The Moody Blues Tickets for Sale

One of rock's longest-running acts, the Moody Blues began as a mid-1960s British R&B band a la the Rolling Stones, turning to psychedelic pop later in the decade. In the '70s, they evolved into purveyors of melodic, classically influenced songs that split the distance between progressive rock and pop, a sound they carried through several decades.

The Moody Blues were originally a British rhythm and blues-based band; they later became best known for psychedelic music and early progressive rock. The Moody Blues originated in Birmingham, England. At the time, Ray Thomas, John Lodge, and Michael Pinder were members of El Riot & the Rebels, a regionally popular band. El Riot disbanded when Lodge went to technical college and Pinder left to join the army. Pinder then rejoined Thomas to form the Krew Cats and had moderate success. The pair recruited Denny Laine, Graeme Edge and Clint Warwick, appearing as the Moody Blues for the first time in Birmingham in 1964.

The Moody Blues contract with Decca Records was set to expire, and they owed the label several thousand pounds in advances. Deram Records (a London/Decca imprint) chose the Moody Blues to make an LP in order to promote Deramic Stereo and the group was to be forgiven its debt to the label to make a rock and roll version of Dvorak's New World Symphony. The Moody Blues agreed, but insisted that they be given artistic freedom and left without supervision; they then convinced Peter Knight, who'd been assigned to arrange and conduct the orchestral interludes, to collaborate on a recording of their stage show instead. The original album, Days of Future Passed (1967), was not the demo recording the label had ordered, but instead a successful commercial release.

The album plus two singles, "Nights in White Satin" and "Tuesday Afternoon" became massively popular, as was the 1968 follow-up, In Search of the Lost Chord. The top-40 single from this album, "Ride my See-Saw", was the first single to be mastered using eight-track recording technology. The band's music continued to become more complex and symphonic, resulting in 1969's To Our Children's Children's Children, a concept album based around the band's celebration of the first moon landing. After that, the group decided to record only albums that could be played in concert, losing some of their bombastic sound for their next album, A Question of Balance (1970). This album, reaching No. 3 in American charts (No. 1 in British charts), was indicative of the band's growing success in America. For their next two albums, Every Good Boy Deserves Favour (1971) and Seventh Sojourn (1972) (which reached No. 1 in both the UK and the US) the band returned to their signature orchestral sound, which, while difficult to play in concert, had become the band's trademark.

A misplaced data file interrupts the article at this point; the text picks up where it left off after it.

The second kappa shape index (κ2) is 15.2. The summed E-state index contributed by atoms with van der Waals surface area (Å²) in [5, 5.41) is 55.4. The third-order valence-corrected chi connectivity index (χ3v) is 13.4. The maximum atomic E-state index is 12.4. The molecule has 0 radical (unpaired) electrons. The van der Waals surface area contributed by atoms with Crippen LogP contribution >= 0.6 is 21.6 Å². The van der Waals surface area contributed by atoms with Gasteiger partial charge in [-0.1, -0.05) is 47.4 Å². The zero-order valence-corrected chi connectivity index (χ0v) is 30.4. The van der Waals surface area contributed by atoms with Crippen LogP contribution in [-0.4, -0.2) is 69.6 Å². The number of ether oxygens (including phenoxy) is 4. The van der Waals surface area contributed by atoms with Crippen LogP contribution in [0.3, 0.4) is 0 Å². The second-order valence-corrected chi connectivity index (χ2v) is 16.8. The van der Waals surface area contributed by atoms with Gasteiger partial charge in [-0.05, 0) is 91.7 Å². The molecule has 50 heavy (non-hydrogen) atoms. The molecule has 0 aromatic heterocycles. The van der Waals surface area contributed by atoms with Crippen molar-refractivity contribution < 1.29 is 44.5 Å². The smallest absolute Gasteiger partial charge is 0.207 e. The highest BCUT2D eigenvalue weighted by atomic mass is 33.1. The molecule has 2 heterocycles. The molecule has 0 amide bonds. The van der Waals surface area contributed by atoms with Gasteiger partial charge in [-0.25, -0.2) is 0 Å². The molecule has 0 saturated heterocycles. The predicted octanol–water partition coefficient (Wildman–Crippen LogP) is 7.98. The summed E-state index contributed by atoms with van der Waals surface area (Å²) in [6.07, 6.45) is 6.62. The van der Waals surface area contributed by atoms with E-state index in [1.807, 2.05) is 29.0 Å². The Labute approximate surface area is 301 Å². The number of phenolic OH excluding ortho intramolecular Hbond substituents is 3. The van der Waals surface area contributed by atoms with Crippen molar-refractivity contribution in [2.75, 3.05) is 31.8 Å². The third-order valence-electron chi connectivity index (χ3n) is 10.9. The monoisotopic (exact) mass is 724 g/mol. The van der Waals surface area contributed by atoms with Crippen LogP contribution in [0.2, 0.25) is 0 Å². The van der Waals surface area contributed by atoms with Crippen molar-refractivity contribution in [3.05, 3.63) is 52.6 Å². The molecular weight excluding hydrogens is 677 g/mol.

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The Moodies also pioneered the idea that a successful rock band could promote itself through its own label. Following their On the Threshold of a Dream album (1969), they created Threshold Records, prompted in part by disputes with London/Deram over album design costs—their gatefold record jackets and expensive cover art were not popular with the company execs. Threshold functioned by producing new albums and delivering them to London/Decca, which acted as distributor. The group attempted to build Threshold into a major label by developing new talent—most notably the UK hard rock band Trapeze and the Portland, Oregon classical-acoustic sextet Providence—but these efforts proved unsuccessful, and the Moodies eventually returned to more traditional recording contracts. However, they did lay the groundwork for other major acts to set up similar personal labels and distribution deals, including The Rolling Stones' Sticky Fingers label and Led Zeppelin's Swan Song.

The band's popularity waned through the release of The Present (1983), but in 1986 they enjoyed renewed success with their album The Other Side of Life, in particular with the track Your Wildest Dreams, a top-40 hit which garnered a Billboard "Video of the Year" award after being frequently featured on MTV. The Moodies continued their early video-generation success with Sur la Mer (1988) and its video/single I Know You're Out There Somewhere, a sequel to Your Wildest Dreams.

The early 1990s saw the departure of Patrick Moraz. The band had begun to reinforce their concert sound in the later 1980s with the addition of a second keyboardist and female backing vocals, and they decided not to hire a permanent replacement in the keyboard chair, but instead to tour as a quartet with extra hired musicians. Keys of the Kingdom (1991) had but modest commercial success. However, a heavy touring schedule kept them among the highest-earning concert acts, and a series of video and audio versions of their A Night at Red Rocks concert enjoyed great success, particularly as a fund-raiser for American public television. Their 1999 studio album, Strange Times, generated little interest beyond the group's enduring fan base.

The new millennium saw the Moody Blues reducing their touring schedule. In 2004, founding member Ray Thomas retired from the group, leaving Lodge, Edge and Hayward to continue without him.
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